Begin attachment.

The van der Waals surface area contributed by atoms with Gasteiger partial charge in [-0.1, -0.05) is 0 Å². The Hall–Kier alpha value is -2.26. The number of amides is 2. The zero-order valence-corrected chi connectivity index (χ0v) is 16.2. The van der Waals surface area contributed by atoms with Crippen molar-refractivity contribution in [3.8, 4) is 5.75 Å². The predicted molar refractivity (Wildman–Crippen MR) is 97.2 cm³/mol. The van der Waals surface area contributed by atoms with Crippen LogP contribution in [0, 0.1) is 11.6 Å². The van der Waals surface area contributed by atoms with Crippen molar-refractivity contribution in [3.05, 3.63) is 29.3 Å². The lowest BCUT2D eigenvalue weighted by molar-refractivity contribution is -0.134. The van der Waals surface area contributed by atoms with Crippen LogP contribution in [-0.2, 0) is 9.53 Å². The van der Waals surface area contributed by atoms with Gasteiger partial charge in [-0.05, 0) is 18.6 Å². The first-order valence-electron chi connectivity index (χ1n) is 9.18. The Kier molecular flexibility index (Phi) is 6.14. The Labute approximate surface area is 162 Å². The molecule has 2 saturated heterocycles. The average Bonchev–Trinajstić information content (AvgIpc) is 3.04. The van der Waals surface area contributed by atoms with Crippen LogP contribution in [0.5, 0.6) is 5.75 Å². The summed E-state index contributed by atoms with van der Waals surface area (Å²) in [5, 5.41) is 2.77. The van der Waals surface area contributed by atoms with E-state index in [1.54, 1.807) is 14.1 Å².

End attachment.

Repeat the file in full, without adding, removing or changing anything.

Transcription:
The van der Waals surface area contributed by atoms with Gasteiger partial charge in [-0.1, -0.05) is 0 Å². The Hall–Kier alpha value is -2.26. The number of amides is 2. The zero-order valence-corrected chi connectivity index (χ0v) is 16.2. The van der Waals surface area contributed by atoms with Crippen molar-refractivity contribution in [3.8, 4) is 5.75 Å². The predicted molar refractivity (Wildman–Crippen MR) is 97.2 cm³/mol. The van der Waals surface area contributed by atoms with Crippen LogP contribution in [0, 0.1) is 11.6 Å². The van der Waals surface area contributed by atoms with Crippen molar-refractivity contribution in [3.05, 3.63) is 29.3 Å². The lowest BCUT2D eigenvalue weighted by molar-refractivity contribution is -0.134. The van der Waals surface area contributed by atoms with Crippen LogP contribution in [-0.2, 0) is 9.53 Å². The van der Waals surface area contributed by atoms with Gasteiger partial charge in [-0.05, 0) is 18.6 Å². The first-order valence-electron chi connectivity index (χ1n) is 9.18. The Kier molecular flexibility index (Phi) is 6.14. The Labute approximate surface area is 162 Å². The molecule has 2 saturated heterocycles. The average Bonchev–Trinajstić information content (AvgIpc) is 3.04. The van der Waals surface area contributed by atoms with Crippen LogP contribution in [0.5, 0.6) is 5.75 Å². The summed E-state index contributed by atoms with van der Waals surface area (Å²) in [5, 5.41) is 2.77. The van der Waals surface area contributed by atoms with E-state index in [1.54, 1.807) is 14.1 Å².